A weakened economy has spurred Americans to revamp their household budgets from the ground up – even in the afterlife. With the average cost of a typical burial service hovering around the $10,000 mark, cremation has become the go-to burial practice for more than 41 per cent of American deaths, The New York Times’ Kevin Sack reports.
There are a number of factors that could be behind the spike in cremations, with budget restraints landing at the top of the list. According to the National Cremation Research Council, crematory services cost a little more than $1,100 on average – a fraction of the cost of a full-blown burial.
Sack cites a telephone survey by the Funeral and Memorial Information Council that found one-third of respondents who chose cremation said cost was the primary factor.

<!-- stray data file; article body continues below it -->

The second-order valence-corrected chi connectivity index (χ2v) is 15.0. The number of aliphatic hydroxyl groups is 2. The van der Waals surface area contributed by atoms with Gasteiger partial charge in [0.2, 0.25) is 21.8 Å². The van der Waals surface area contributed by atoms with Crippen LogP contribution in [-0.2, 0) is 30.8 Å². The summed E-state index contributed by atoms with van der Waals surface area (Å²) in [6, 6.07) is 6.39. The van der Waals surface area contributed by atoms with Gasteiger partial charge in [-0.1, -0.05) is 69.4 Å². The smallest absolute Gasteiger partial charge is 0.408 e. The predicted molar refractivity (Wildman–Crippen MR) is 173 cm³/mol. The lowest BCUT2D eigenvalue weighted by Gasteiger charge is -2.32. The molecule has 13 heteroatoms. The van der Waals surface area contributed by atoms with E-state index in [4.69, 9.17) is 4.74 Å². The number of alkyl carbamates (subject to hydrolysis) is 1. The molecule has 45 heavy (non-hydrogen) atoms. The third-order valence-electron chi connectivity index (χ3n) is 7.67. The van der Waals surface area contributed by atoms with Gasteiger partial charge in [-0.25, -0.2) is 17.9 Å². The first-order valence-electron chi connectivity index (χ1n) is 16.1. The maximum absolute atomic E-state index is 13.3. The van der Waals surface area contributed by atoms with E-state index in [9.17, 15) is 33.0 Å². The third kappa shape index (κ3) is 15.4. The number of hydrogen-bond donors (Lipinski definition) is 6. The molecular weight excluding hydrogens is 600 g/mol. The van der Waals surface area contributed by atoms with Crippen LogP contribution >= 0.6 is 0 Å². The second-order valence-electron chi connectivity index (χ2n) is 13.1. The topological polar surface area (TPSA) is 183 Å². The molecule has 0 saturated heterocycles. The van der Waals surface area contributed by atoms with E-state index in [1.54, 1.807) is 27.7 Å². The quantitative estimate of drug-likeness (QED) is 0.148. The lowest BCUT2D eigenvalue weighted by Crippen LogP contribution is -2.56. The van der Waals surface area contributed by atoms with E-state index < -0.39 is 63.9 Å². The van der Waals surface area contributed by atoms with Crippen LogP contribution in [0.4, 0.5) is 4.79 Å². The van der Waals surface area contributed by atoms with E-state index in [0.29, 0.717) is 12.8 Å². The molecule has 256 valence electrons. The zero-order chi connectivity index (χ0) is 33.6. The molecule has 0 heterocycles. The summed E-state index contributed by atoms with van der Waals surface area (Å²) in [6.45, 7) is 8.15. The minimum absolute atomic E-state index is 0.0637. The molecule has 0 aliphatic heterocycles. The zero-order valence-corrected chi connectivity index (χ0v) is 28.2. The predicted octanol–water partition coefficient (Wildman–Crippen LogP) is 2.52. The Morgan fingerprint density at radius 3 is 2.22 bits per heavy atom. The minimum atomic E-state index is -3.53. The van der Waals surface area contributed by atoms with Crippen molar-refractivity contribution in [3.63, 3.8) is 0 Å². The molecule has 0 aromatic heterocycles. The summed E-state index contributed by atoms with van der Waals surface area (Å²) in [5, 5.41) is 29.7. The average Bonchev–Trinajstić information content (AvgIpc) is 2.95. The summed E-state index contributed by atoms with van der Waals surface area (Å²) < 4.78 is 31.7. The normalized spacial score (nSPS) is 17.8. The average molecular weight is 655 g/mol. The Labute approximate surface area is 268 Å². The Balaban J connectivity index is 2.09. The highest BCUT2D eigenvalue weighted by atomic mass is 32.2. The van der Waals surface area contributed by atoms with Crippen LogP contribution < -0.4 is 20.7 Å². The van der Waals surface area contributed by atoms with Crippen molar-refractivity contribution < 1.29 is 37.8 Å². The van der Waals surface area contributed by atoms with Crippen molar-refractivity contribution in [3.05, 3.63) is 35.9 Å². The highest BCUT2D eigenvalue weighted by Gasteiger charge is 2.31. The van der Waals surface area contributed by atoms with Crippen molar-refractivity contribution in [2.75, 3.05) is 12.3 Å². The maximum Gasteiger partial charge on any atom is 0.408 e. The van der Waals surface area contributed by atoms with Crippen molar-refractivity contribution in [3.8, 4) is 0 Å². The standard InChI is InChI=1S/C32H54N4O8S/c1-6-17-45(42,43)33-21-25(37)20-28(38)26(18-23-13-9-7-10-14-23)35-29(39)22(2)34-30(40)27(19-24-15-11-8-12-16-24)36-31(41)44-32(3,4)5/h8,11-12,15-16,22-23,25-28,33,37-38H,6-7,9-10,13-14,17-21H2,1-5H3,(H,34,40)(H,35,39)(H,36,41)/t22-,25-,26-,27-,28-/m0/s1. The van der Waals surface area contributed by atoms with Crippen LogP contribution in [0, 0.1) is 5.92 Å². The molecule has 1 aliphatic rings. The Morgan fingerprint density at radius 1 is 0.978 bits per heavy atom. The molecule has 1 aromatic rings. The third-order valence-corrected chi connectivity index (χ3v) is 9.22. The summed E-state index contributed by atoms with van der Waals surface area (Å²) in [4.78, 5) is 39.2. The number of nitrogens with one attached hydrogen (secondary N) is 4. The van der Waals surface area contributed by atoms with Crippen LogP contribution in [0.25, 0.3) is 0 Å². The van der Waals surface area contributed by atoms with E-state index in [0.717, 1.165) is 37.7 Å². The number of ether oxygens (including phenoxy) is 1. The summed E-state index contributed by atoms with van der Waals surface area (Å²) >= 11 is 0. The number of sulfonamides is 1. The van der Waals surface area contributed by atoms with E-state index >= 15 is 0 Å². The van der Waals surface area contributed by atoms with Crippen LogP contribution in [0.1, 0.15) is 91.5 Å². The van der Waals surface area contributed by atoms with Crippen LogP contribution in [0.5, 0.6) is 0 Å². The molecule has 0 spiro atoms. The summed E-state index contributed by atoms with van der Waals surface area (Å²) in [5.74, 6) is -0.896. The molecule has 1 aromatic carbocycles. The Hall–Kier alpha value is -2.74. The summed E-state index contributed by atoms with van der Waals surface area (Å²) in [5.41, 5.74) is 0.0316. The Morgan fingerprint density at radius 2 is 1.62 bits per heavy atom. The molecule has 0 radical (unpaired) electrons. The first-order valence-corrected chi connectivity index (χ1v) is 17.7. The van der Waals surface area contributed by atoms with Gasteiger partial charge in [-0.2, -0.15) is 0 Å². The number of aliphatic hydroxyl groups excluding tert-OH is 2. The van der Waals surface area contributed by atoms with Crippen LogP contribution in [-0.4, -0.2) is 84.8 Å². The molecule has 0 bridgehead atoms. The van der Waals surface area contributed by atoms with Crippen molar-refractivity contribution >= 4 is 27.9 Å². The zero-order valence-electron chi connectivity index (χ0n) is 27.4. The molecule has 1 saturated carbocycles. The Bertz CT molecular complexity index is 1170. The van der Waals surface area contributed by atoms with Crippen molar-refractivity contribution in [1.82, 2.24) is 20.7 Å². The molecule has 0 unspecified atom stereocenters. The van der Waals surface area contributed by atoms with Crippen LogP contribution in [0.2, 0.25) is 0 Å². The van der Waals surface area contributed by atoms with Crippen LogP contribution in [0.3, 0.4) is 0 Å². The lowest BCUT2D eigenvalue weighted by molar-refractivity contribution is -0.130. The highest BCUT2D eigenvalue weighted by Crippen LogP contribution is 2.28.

“We did everything we could to cut down other costs, and one of the things (my wife) said was, ‘Let’s find out how much it costs to be cremated,'” Doug Kelly told the Times. “If there was a way we could save even $500 or $1,000, it didn’t make a difference. Her major thing was not ruining the family.”
As the end of the year approaches, reviewing your estate plan and will are crucial financial planning steps to take, says Your Money contributor Scott Holsopple of Smart401(k).
“Preparing your finances for your death is a topic many don’t want to talk about. Death is inevitable, however, and if you don’t take the time to plan, your wishes (and your family’s financial security) could be at risk,” he says.
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